Enterprise Engineering Forum

企业工程论坛
Categorized as: 企业架构(建构学),系统架构   Tagged as: ,

Understanding Architecture

Author: Tong-Ying YU,  Source: EE-Forum.org,  Published: 2013-03-04

Excerpt: Presents four reasons to have the concept/term "architecture" and two general architectural principles to complex systems. Points out an architecture should provide related elements in two aspects: the what and the how.

yingzaofashi-1

From 营造法式 (Yingzao Fashi), a Chinese architectural book for buildings, published in 1103 A.D. Get from the Wikimedia Commons.

For computer and the applications, software engineering, enterprise engineering (e.g., Enterprise Architecture), and so on, “architecture” is a very popular but often ambiguous buzzword nowadays. It seems often to be confused with the concepts such as structure or framework, planning or blueprint, approach or methodology, the processes of implementation, construction, and reengineering, and so on. It can be seen that, however, there are certain reasons to having this term.

First, it is some thing about some artificial systems—relevant to their main or key feature or style, design or structure/organization, also the design process and construction (including implementation and changing/reengineering)—it is meaningless to an un-artificial system.

Second, the systems we talking about architecture for are usually complex although a simple system is also able to (maybe not necessary) have some architecture, in principle.

Third, the complexity causes a huge (possibly open) optional space to the design and construction, this requests certain principles and ways to restrict and reduce the possibility of choice and to control the complexity in the processes to the design and construction of a system. The complexity is also causes the necessity of the reuse of our work in design and implementation for such as structures/constructs, components, resources, tools, etc., also procedures and methods.

It appears that many of the explanations to concept of architecture are indeed in above scope but it not enough yet to convince me that the concept/term architecture is necessary until understanding the next reason–

Fourth, there are close relationships between the What (the feature or style in the  functionality, structure/organization, and/or appearance of characteristics) and the How (the methods, resources, and tools to the processes of the design, implementation, and reengineering, which are related with certain elements of the What) of a complex system; it is meaningless to talk (create, choice) about them without each other. This is the point to that why we must have the concept/term “architecture”. On the other hand, as mentioned in the third, there may be many of the possible relationships; it is necessary to have some principles and restrictions for/to the choice.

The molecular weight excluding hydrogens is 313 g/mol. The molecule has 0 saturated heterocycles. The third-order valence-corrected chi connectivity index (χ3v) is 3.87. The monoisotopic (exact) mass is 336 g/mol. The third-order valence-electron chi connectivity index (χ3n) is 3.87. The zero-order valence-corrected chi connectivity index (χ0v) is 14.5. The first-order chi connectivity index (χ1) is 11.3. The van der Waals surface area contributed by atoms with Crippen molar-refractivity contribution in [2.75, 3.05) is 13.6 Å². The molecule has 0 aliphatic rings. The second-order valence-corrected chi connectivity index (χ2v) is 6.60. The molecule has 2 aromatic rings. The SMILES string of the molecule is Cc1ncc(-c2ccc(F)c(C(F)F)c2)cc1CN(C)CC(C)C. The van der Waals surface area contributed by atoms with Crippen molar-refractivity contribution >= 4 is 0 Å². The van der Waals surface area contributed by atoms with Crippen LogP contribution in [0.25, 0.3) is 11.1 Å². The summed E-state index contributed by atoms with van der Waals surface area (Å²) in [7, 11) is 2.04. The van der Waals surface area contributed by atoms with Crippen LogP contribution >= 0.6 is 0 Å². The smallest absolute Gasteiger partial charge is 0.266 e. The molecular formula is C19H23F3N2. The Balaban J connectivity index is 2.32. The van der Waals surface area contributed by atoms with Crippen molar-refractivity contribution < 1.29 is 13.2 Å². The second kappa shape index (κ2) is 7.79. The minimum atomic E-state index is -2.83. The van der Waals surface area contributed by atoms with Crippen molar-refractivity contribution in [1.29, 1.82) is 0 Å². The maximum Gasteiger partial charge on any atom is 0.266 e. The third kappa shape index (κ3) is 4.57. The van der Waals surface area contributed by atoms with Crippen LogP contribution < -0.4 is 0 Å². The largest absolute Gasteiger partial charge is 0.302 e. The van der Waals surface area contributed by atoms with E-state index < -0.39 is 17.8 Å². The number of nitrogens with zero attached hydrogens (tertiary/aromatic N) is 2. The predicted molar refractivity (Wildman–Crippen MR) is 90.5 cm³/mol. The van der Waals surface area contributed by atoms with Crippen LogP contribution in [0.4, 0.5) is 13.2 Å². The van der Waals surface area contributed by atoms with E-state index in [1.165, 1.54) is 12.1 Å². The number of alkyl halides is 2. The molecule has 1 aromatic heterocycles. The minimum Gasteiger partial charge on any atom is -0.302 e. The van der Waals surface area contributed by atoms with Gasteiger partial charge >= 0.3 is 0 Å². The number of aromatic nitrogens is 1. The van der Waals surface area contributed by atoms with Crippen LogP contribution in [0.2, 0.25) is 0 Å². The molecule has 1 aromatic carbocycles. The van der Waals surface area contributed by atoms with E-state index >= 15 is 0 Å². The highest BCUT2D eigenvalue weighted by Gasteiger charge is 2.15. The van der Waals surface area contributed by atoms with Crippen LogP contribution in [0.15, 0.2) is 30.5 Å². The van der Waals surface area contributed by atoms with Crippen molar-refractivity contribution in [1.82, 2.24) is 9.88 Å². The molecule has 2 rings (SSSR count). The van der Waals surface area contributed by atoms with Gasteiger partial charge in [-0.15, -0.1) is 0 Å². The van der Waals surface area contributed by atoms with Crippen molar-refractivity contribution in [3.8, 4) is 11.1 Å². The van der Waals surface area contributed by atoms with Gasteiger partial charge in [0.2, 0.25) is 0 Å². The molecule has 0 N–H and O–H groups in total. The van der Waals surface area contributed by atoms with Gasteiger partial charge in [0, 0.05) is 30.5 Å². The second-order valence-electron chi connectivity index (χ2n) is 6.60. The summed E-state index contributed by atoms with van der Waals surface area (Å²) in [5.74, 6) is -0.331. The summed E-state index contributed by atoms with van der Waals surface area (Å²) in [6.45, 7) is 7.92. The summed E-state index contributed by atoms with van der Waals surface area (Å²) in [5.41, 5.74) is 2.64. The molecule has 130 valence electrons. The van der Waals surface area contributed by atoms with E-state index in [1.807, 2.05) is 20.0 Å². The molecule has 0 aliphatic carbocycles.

Further, two general architectural principles are raised here:

  • Principle to the relevance of a design and the implementation—the choices of a design (about such as the components and the structure) must be subject to the requests and restrictions of possible (economic) methods and means, including resources, tools.
  • Principle to the reuse and sharing (maybe refer to as commonality)—the design and implementation should be, as far as possibly, based on the common components or constructs, also methods, procedures, resources and tools, which are able to be shared and reused, and have clear applicable conditions and proven reliability.

The two (What and How) and the two principles should be reflected in any architecture though they are not the all elements for an architecture. Based on the understanding above, we can analysis the various definitions of architecture more clearly. For example, ISO/IEC 42010:2007 defined “architecture” as:

The fundamental organization of a system, embodied in its components, their relationships to each other and the environment, and the principles governing its design and evolution.

It clearly appears above aspects: the what (The fundamental organization of a system, embodied in its components, their relationships to each other and the environment); the how (the principles governing its design and evolution). Based on the discussions above, we should be know that, the “principles” must be related to the former elements (the fundamental organization…), at least, for a well-designed or strong architecture.

In addition, in the context to an architecture, the goal is building a system, so, the first aspect in concerns is the What; the How is depended on also restricting the What. Some times, an architecture may only be shown on the one aspect because the elements on the other aspect will be naturally specified without demonstration, i.e., it is self-evident. Obviously, that is not in violation of above principles.

—-
The corresponding Chinese version at http://www.ee-forum.org/pub/ty/2011-01-p2398.html
—-
Version on 24 Aug, 2013

Copyright

Creative Commons License
Understanding Architecture by Tong-Ying YU is licensed under a Creative Commons Attribution-NonCommercial 3.0 Unported License.

Cite Style

GB7714 style: Tong-Ying YU. Understanding Architecture[EB/OL]. EE-Forum.org, http://www.ee-forum.org/wp/pub/ty/2013-03-p3491.html, 2013-03-04[2017-09-24 09:47]

Chicago style: Tong-Ying YU, "Understanding Architecture", EE-Forum.org, http://www.ee-forum.org/wp/pub/ty/2013-03-p3491.html(accessed 2017-09-24 09:47)

Posted by   2013-03-04(Original)   Hits 3902   Modified 2013-09-05
Prev Post: 
Next Post: 

Related Entries:

Leave a Response

You must be logged in to post a comment.